Framework and topicality are most persuasive to me when they answer the question “Should this particular affirmative have been read?” rather than nebulous justifications for the way debates ought occur. Therefore, comparative analysis is necessary – compare the world of the negative’s interpretation with that of the affirmative’s interpretation with regard to the impacts of the position. Specifically, show me how the standards of your interpretation best resolve the impacts of fairness and/or education. On the flip side, conditionality bad and other forms of theory feel more designed to punish actions that have occurred in the round with the intent to stop those actions from occurring in the future. Overall, I don’t have any strong feelings regarding conditionality, so I can be equally persuaded to vote either way. I’m much more hesitant to vote on other types of theory, such as “you must give us your interp within X minutes” or “you cannot read two theory positions” as they often end up unnecessarily convoluted and seem to skirt the overall substance of debate.
Disads are great. I read them a lot as a debater, and I enjoy specific link level analysis as well as impact interaction that begins in the first neg speech. Tell me how your impact scenario complicates the aff’s scenarios and what that means for the progression of the debate. Offense is often underutilized on disadvantages, likely because it’s easier to think of defense rather than offense; as a result, accurate offense read on disads will be rewarded with higher speaker points.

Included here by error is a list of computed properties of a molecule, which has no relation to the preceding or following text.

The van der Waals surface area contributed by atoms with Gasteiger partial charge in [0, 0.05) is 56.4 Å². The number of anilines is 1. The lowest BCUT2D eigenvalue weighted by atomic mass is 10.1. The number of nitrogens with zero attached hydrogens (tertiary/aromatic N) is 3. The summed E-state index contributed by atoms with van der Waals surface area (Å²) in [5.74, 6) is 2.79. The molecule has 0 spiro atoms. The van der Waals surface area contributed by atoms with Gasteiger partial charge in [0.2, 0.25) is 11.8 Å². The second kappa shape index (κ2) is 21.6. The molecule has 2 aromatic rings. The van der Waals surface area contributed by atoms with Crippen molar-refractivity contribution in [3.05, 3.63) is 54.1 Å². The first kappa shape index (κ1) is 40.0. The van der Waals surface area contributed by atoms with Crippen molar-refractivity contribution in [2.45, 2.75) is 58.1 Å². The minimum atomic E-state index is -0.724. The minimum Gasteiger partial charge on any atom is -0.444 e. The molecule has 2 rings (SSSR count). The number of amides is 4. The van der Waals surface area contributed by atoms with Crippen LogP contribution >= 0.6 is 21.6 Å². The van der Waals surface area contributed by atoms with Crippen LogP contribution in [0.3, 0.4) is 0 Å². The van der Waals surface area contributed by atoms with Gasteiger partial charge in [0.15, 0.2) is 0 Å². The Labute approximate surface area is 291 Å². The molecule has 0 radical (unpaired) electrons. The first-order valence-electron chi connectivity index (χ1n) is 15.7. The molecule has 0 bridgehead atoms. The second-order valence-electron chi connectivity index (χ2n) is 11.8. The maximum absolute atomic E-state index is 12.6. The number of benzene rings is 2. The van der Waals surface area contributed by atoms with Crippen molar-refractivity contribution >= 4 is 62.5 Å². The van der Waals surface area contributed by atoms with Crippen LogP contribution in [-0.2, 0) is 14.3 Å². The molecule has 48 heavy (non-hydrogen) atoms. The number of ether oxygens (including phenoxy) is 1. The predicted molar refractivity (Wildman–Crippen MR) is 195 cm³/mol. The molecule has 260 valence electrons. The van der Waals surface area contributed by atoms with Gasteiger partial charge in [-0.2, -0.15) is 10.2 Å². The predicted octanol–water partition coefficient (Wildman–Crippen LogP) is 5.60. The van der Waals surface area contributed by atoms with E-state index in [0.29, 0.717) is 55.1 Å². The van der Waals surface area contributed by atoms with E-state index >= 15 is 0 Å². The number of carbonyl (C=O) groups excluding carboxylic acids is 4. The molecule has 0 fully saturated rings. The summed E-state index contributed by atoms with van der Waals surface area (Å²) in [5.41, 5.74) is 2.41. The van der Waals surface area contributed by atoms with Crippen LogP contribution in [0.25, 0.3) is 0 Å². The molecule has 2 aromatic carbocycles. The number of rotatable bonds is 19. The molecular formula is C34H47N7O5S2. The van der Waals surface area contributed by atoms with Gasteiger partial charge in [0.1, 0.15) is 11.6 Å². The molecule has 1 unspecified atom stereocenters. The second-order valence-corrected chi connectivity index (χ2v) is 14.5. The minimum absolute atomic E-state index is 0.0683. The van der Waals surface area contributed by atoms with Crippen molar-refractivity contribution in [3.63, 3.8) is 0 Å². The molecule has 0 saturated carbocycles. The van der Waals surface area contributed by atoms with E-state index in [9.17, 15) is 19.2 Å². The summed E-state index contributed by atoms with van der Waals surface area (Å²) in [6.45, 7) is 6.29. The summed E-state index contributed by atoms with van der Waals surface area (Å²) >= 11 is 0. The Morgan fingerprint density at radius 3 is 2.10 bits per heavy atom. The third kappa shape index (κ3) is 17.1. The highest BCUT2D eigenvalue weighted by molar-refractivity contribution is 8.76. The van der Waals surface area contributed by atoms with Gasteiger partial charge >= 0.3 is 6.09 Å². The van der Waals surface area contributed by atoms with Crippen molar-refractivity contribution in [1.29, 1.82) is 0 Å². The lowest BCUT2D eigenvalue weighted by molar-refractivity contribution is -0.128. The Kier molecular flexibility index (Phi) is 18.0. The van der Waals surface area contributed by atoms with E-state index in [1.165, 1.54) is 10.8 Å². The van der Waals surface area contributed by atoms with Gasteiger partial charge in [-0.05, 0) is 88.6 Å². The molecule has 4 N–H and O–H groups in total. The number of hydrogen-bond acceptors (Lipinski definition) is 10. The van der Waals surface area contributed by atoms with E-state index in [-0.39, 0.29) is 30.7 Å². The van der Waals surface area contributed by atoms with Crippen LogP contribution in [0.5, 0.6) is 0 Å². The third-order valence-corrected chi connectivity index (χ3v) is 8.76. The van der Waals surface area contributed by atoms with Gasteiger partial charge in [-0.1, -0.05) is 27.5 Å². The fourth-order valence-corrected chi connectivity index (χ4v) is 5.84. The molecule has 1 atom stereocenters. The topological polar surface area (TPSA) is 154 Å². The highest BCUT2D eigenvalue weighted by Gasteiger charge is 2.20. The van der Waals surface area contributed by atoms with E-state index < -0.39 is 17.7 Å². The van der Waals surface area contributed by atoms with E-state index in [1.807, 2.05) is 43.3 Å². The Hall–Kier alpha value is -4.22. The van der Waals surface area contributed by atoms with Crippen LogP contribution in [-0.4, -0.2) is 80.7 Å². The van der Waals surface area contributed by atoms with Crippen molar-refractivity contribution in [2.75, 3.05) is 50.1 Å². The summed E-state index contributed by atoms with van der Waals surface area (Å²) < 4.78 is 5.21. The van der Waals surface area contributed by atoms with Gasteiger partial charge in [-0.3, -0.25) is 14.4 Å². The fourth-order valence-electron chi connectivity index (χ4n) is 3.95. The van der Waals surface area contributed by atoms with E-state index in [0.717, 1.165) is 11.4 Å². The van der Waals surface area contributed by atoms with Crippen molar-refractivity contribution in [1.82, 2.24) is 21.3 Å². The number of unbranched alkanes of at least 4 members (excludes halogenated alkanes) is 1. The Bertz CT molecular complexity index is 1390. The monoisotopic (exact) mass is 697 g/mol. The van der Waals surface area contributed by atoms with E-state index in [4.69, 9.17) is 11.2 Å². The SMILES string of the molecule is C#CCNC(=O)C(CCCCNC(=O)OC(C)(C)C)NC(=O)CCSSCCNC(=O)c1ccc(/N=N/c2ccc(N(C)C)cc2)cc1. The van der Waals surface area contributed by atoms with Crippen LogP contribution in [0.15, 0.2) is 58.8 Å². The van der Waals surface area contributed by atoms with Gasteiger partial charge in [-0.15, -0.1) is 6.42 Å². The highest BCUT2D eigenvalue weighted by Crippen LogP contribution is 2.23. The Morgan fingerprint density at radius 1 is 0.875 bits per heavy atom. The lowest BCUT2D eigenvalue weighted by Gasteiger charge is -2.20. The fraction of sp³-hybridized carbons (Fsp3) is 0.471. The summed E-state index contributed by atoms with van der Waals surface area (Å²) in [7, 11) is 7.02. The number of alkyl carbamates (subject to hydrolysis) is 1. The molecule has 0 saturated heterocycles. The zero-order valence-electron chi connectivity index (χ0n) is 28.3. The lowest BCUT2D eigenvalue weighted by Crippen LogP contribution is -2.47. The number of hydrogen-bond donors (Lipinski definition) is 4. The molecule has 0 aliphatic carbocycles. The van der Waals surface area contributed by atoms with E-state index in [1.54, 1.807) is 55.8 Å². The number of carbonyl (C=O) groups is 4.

I assume all counterplans to be conditional unless otherwise stated. I have a special place in my heart for advantage counterplans and PICs. I have a high threshold for "cheating" counterplans, such as delay, veto, plan is a secret, and other positions like that. I believe multiple contradictory counterplans to be abusive but I can be persuaded otherwise.
I enjoy good kritik debate, as those were the debates I most often found myself in as a debater. I also feel that these types of debates often suffer greatly from shadow extensions and a general lack of warrants, particularly when comparing the world of the alternative to the world of the aff's advocacy. Specific link analysis is your best friend in this debate, as I believe there are situations in which the link to the K is tenuous at best or nonexistent at worst. K vs K debates often come down to root cause claims, so ensure that you have a robust defense of your impact controlling the root cause debate and explain how your impacts frame other impacts. Finally, if you enjoy framing your opponent out, tell me why your framing means I don't even evaluate the aff/K beyond just mentioning that it does. I find that debaters often rely on claiming they've framed out their opponents without actually telling me how they do or what it means for my evaluation of the debate.
I am most familiar with Marx, CRT, queer theory, and anthro literature, but have some knowledge of postmodern theorists like Deleuze and Guattari, Foucault, and others. I hate hate hate psychoanalysis for a litany of reasons. I enjoy innovate and non-traditional kritikal strategies and arguments. Even though I am open to arguments about the harmful nature of flow-centric debate, I find it hard to separate my decision from the flow and need very well impacted out justifications for ignoring the flow.